Therefore, a force majeure clause in a contract has to be properly defined for it work. As a rule, a list of events is provided for a force majeure clause (Velez-Calle et al., 2020). Performance being prevented, delayed and hindered will be stipulated by force majeure clauses in addition to the clauses dictating what makes the cut as a force majeure event (Twigg-Flesner, 2020). It is mandatory for the aggrieved party to inform the other party of its plan to invoke force majeure. Consequently, the aggrieved party should confirm whether the force majeure clause obligates it to give notice to the other party and before suspension of performance, the affected party should check the requirements of the notice. Since a lot of contracts have very particular time-bar and notice related clauses, issuance of notices and set timelines should be adhered to by the affected party if such a requirement exists (Darabpour & Darabpour, 2020; Nwedu & Alo, 2020). However, the courts might be reluctant to expand the meaning of certain words as in the contract thereby making the inclusion of “act of God” and “action by government” in the clauses not bears any fruits (Smith & Jung, 2020). Nevertheless, the affected party should demonstrate that the consequences of the pandemic have not only created an economic hardship but they have also led to the inability of the party to fulfill its obligations under the contract (Struga?a, 2020). Moreover, the inability to fulfill obligations could be caused or exacerbated by the alleged affected party through its omissions or acts and therefore should be careful when trying to use the force majeure clause. The onus of demonstrating the mitigation of effects falls on the party trying to invoke force majeure (Nita, 2020). Hence, new precedents will be set by the novel issues and the courts will have to grapple with the situations as they come. The fact remains that it will be highly contextual to apply force majeure clause (Traison et al., 2020).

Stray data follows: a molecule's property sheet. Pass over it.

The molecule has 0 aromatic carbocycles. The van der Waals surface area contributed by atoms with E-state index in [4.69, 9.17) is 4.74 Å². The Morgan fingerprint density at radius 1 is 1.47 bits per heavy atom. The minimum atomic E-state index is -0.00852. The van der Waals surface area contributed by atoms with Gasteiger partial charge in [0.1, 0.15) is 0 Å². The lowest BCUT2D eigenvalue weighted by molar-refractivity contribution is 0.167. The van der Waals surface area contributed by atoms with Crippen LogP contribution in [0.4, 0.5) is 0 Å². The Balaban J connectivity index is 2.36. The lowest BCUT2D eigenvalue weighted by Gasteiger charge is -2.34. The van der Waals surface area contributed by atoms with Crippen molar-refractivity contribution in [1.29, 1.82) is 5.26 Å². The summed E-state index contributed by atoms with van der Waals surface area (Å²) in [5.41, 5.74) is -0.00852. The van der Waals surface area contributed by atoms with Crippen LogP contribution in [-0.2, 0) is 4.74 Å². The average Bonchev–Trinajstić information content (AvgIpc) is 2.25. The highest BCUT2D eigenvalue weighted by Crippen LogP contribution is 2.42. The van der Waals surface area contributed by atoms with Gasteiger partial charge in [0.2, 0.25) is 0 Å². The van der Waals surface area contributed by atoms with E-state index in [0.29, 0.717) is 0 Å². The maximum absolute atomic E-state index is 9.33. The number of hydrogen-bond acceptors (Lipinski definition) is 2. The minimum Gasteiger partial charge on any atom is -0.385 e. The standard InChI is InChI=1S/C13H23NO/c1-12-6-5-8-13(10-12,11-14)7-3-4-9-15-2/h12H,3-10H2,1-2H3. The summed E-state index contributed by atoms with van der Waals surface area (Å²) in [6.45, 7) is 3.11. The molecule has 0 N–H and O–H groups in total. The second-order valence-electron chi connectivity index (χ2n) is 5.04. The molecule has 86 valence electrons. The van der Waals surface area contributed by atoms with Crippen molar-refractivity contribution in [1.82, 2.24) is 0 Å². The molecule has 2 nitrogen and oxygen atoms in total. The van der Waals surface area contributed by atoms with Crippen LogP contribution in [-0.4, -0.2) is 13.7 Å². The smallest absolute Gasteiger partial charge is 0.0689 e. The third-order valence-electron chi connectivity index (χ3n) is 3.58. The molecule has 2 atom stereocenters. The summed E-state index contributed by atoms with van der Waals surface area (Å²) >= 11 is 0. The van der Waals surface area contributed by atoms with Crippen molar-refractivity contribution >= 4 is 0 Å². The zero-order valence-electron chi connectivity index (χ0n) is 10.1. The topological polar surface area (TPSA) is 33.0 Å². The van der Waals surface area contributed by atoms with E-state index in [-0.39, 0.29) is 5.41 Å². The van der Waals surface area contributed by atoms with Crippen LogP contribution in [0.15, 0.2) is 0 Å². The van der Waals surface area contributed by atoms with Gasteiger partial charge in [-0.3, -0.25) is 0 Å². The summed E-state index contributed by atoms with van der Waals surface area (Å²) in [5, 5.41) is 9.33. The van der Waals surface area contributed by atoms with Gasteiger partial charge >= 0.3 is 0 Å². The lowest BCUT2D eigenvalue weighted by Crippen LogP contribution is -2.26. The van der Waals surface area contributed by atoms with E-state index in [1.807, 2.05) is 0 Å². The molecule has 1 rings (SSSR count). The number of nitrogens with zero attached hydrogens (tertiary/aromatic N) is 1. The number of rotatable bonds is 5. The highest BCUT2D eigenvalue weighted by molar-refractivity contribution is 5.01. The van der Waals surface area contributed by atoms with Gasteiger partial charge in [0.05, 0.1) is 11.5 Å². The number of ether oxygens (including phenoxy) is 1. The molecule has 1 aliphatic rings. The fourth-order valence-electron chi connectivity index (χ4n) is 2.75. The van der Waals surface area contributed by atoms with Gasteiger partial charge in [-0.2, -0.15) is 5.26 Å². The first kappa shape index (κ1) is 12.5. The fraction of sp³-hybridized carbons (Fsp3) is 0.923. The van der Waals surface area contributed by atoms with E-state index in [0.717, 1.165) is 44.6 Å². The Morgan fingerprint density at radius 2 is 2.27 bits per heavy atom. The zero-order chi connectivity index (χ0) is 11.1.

METHODOLOGY

The normative juridical research design has been employed in this research paper. The method uses secondary data in the subject of Private civil law, employing tertiary legal materials and as well as primary and secondary legal resources. Regulations relating to legal risk management, contracts, Coronavirus, and force majeure constitute the primary legal resources. Legal experts’ discussions on contracts and seminar materials constitute secondary legal resources. Electronically provided documentations were used in the study since COVID-19-related information in connection to force majeure was limited in books and journal papers. Legal ramifications of including force majeure clause are mapped out by the research design employed by this study. Application of the same problem in different nations of the world is also examined through a comparative method. Data was collected using a two-step interdependent design including two major steps. At first, the author highlighted the basic elements that entails some of the major impacts caused by COVID-19 on contractual relations. It involved describing and assessing the various definitions, scopes, and issues relating to the impact of COVID-19 on contractual relations. Secondly, data was compared in an attempt to determine how the COVID-19 pandemic impacted contractual relations. The first step was an integrative literature that reviewed and critiques various sources that highlights contractual obligations.

RESULTS AND DISCUSSION